The US Food and Drug Administration (FDA) has approved Emflaza (deflazacort) tablets and oral suspension to treat patients with Duchenne muscular dystrophy (DMD).

The rare genetic disorder DMD causes progressive muscle deterioration and weakness.

Emflaza is marketed by Marathon Pharmaceuticals, is a corticosteroid and works by decreasing inflammation and reducing the immune system activity.

FDA Center for Drug Evaluation and research neurology products division director Billy Dunn said: “This is the first treatment approved for a wide range of patients with Duchenne muscular dystrophy.

“We hope that this treatment option will benefit many patients with DMD.”

DMD is the most common type of muscular dystrophy and occurs in patients aged five years and older due to an absence of a protein dystrophin that helps keep muscle cells intact.

The disease primarily affects boys, but in rare cases it can affect girls and its first symptoms are usually seen between three and five years of age.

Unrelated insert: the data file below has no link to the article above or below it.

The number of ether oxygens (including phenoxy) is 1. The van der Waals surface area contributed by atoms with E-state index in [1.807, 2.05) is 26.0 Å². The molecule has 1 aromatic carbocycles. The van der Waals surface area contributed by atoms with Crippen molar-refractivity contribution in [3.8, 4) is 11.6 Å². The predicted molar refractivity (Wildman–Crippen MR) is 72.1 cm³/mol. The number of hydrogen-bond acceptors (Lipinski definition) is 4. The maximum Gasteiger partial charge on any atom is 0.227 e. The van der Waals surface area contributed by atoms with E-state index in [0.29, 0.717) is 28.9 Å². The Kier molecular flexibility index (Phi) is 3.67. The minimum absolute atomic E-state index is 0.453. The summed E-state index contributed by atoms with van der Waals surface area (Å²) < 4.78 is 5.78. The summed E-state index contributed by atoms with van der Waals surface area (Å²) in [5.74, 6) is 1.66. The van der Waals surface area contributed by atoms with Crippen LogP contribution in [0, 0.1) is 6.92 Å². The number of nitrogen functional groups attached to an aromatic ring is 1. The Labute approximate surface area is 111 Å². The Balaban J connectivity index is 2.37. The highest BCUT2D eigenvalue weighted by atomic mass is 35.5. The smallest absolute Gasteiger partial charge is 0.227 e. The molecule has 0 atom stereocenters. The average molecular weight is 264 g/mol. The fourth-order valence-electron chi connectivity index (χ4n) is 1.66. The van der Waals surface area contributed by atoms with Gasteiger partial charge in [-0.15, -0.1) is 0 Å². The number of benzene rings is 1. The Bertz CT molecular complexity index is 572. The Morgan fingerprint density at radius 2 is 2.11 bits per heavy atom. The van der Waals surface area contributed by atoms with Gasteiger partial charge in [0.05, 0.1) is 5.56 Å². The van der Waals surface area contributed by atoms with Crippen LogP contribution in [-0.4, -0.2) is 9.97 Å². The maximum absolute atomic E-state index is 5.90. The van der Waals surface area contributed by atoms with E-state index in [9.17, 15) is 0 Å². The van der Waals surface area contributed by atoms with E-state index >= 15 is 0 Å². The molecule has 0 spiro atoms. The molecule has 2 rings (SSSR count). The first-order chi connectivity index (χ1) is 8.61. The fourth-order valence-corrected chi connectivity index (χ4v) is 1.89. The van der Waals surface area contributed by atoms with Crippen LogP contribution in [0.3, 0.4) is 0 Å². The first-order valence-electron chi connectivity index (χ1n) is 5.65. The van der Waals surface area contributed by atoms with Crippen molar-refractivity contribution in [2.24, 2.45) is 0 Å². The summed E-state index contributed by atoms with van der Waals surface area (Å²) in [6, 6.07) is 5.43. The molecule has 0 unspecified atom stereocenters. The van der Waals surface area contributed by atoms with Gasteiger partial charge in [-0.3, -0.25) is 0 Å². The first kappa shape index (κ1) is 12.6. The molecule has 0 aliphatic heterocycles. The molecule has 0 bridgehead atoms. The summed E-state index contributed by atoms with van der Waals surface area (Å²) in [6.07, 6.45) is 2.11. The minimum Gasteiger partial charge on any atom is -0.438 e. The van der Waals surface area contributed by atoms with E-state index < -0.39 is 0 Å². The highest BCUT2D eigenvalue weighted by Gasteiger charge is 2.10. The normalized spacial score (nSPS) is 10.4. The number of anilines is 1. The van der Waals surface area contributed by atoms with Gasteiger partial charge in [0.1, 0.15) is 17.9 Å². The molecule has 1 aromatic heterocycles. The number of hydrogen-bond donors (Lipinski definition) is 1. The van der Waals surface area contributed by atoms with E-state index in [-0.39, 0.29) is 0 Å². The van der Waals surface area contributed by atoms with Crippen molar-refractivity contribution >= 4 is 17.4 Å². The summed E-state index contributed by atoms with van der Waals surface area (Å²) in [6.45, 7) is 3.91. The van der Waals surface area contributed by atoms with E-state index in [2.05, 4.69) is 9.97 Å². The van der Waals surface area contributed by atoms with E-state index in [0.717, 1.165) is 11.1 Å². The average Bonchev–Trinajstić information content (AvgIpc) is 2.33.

People with DMD progressively cannot perform activities independently and life-threatening heart and respiratory conditions can occur as the disease progresses.

“We hope that this treatment option will benefit many patients with DMD.”

The effectiveness of deflazacort was shown in a clinical study, which involved 196 male patients at the beginning of the trial, with documented mutation of the dystrophin gene and onset of weakness before age five.

During week 12, patients taking the drug showed improvements in a clinical assessment of muscle strength across various muscles compared to those taking a placebo.

By the end of study at week 52 in the deflazacort-treated patients, an overall stability in average muscle strength was maintained.

The side effects caused by Emflaza are facial puffiness, weight gain, increased appetite, upper respiratory tract infection, cough, extraordinary daytime urinary frequency, unwanted hair growth and excessive fat around the stomach.

Image: Histopathology of gastrocnemius muscle from a patient who died of pseudohypertrophic muscular dystrophy, Duchenne type. Photo: courtesy of Dr. Edwin P. Ewing, Jr.